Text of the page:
Intuit Divests Business Units, Shifts Focus To Cloud-Based Accounting and Taxes Solutions

e-invoicing

In a surprising move, Intuit announced Thursday it would divest Quicken and 2 other business units to focus on its cloud-based accounting and tax ecosystem, which includes its new and fast growing “QuickBooks Self-Employed.” The accounting solution, designed to support freelance and independent workers, serves those working through work intermediation platforms (WIPs) like Uber, TaskRabbit, Fiverr and UpCounsel.

(On a related note, Spend Matters is in the process of developing a reference model for the emerging “cloud-based independent worker ecosystem,” extending from enterprise to independent worker solutions.)

Inuit’s fiscal fourth quarter 2015 and overall year earnings report showed that QuickBooks Self-Employed was introduced in January of this year and was off to a solid start. Its paid user base increased 67% to reach 25,000 during the quarter. Motley Fool called QuickBook Online service extensions like Self-Employed “the future of Intuit's accounting software revenue.”

QuickBooks Self-Employed provides independent workers with accounting and invoicing capabilities; however, it can be easily upgraded for seamless integration with TurboTax, providing workers with tax filing capability as well. With the recent exit of start-up Zen99 – a play on the term Form 1099 – Intuit is really now the only player addressing this accounting and tax space.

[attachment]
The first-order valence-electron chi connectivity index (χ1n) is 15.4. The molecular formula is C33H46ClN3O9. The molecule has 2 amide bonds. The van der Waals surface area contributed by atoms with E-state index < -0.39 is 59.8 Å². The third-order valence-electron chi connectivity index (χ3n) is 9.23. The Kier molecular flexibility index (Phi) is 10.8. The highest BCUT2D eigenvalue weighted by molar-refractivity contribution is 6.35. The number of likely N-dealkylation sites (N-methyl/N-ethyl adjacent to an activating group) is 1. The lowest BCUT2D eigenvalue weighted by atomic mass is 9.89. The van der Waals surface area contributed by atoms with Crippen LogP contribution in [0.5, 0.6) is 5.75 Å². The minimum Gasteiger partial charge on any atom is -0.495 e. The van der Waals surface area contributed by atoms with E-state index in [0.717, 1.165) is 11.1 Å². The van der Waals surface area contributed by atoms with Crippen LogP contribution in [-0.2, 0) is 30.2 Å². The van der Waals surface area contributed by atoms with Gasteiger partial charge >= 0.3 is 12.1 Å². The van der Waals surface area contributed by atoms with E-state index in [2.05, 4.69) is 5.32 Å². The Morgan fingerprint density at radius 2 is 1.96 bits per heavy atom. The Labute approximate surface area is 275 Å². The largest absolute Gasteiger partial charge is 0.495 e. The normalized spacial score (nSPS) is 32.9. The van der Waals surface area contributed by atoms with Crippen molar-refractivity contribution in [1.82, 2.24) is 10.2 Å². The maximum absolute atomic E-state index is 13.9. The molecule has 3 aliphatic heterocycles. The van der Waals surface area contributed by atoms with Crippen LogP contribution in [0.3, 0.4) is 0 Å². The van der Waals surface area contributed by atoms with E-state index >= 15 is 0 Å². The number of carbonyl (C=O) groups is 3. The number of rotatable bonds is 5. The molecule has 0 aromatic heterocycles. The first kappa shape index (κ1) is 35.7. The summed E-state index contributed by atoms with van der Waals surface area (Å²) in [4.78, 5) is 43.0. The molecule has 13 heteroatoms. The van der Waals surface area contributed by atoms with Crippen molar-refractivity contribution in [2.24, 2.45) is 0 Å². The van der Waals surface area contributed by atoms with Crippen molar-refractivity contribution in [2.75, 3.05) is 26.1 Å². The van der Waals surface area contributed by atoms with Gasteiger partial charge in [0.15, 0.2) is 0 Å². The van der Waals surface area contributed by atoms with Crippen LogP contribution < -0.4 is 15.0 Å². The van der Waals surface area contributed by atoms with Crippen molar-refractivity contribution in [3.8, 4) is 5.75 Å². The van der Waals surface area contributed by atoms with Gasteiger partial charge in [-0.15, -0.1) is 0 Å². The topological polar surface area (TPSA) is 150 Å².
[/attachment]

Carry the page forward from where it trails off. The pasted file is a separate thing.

The Intuit offering stops short of providing capabilities to enable payments from businesses to independent workers. However, there are other online players that are doing payments, including startup Payables (founded by 3 ex-Intuit employees), Braintree and Stripe, which is also an ecosystem partner with Intuit and Uber.

Spend Matters views all of these developments as extremely important and as signs that a cloud-based independent worker ecosystem is forming. We also believe that the current ubiquity of cloud technologies like platform as a service (PaaS) and the emergence of others like integration platform as a service (iPaaS) will have a significant effect on the shaping of this new ecosystem, as well as the speed at which it develops. As a consequence, it may bear similarities to the e-sourcing and e-procurement networks in the non-services procurement category but is also likely to differ in many ways. For example, because, in this case, humans – and not suppliers – are at the farthest point upstream in the supply chain, the ecosystem must encompass and integrate crucial capabilities that will support workers.

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